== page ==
Stress and Adrenal Fatigue

Stress and Adrenal Fatigue

We often think that stress is simply a state of mind, think again. The Physiological effects of stress and anxiety on our bodies certainly can 'leave a mark'.
Many of our symptoms could be the result of over working our body and mind than we can physically cope with. A lot of us may not even feel stressed but visible symptoms could show otherwise.

What is Adrenal Fatigue?

Adrenal Fatigue describes a whole host of symptoms, (e.g. Fatigue, Dark Circles, Trouble Sleeping)
Stress triggers biological responses: the release of stress hormones Adrenaline and Cortisol from the adrenal glands (small glands that sit above your kidneys)
When our body has an increase in blood sugar; the flexing of the muscle; shallow breathing; raise in blood pressure and rapid heart rate,
All these responses are designed to help meet physical challenges that threaten survival - known as fight or flight.
The problem here is that most modern day stresses are not resolved by action. Instead we sit and seethe whilst our stress responses are still on red alert, to the point of exhaustion. Heard of the term
You've burnt yourself out?
Overtime our adrenal glands become overworked, in turn the reaction to our stress levels means they have difficulty to produce these hormones in the right amount. This is known as Adrenal Fatigue.

Long Term Effects?

Elevated Adrenaline and Cortisol levels trigger the release of excess Testosterone. This could drive the body towards Insulin resistance
(a precursor to diabetes) and weight gain.
The Digestive System could also struggle to absorb nutrients correctly, it may also impair the immune system, increasing your susceptibility to illness. A continued state of stress can suppress serotonin, which in turn increases anxiety and appetite, trigger mood disorders such as depression,
High levels of cortisol have been identified as a risk factor of Cardiovascular disease.

How to get it sorted!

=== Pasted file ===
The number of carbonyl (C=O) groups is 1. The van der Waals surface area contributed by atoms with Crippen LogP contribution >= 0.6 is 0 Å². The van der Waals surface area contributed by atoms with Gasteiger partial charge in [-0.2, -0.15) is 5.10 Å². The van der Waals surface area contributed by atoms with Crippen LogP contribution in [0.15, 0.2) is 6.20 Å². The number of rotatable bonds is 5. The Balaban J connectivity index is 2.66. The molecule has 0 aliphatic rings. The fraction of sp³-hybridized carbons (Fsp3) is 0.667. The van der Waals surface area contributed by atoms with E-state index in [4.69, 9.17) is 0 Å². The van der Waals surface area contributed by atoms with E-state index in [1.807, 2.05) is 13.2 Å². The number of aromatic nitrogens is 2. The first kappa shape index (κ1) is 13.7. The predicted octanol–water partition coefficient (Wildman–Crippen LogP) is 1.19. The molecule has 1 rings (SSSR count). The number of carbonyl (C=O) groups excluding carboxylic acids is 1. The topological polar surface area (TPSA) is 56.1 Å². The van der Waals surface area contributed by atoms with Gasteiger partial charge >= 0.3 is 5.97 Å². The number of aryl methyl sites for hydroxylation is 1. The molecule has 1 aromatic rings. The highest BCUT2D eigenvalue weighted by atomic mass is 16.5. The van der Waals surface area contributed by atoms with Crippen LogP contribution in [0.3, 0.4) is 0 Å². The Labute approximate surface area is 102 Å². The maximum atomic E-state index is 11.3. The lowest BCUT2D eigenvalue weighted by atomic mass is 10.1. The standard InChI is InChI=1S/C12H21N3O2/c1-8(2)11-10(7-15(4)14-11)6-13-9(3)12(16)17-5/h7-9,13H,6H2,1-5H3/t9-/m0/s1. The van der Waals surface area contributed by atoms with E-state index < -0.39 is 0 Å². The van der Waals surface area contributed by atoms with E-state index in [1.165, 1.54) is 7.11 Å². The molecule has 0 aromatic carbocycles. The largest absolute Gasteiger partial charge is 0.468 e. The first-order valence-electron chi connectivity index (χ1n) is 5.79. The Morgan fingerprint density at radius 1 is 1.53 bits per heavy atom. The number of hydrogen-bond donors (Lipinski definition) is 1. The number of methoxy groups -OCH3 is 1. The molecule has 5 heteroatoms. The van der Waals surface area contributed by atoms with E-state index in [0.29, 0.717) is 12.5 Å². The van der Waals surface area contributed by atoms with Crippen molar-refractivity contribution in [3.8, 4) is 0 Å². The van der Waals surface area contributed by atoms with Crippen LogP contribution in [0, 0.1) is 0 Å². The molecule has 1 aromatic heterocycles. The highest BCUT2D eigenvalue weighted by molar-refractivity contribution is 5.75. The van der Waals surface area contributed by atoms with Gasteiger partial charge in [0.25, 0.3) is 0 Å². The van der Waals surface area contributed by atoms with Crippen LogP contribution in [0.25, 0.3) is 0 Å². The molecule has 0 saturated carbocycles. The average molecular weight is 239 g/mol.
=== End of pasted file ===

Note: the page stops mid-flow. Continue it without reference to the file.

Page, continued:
Head to bed : 
Good quality sleep, aim for 8 hours uninterrupted
This is when the body is able to repair and regenerate and a time when we naturally allow our stress levels to fall.

Eat regularly:
Never skip meals, blood cortisol levels work closely with blood sugar levels. Avoid snacks containing refined carbohydrates and sugars that will spike your blood sugar. Instead opt for complex carbohydrates found in gluten free grains e.g. Buckwheat, Quinoa, Millet, Brown Rice, Nuts and Seeds. 
Maca is a root vegetable but commonly sold as powder, it can help you adapt to stress, rich in B vitamins and minerals to help bring your body back into balance, increase strength and endurance in helping to manage stress. Always combine protein and carbohydrates alongside your veggies in every meal for a steadier release of glucose into the blood.
Avoid caffeine
 and alcohol which play havoc on your hormones and will only make you feel worse!
Resolve the underlying issue:
The most important and vital step is to address the underlying cause of the stress and adrenal fatigue, and where possible to remove this trigger.
Prioritize to see your GP/Healthcare Professional, they will investigate your symptoms and advise the best treatment alongside your healthy diet and lifestyle. Seeing your GP is absolutely vital for a proper diagnosis. 

Information referenced from PLENISH by Kara M.L. Rosen







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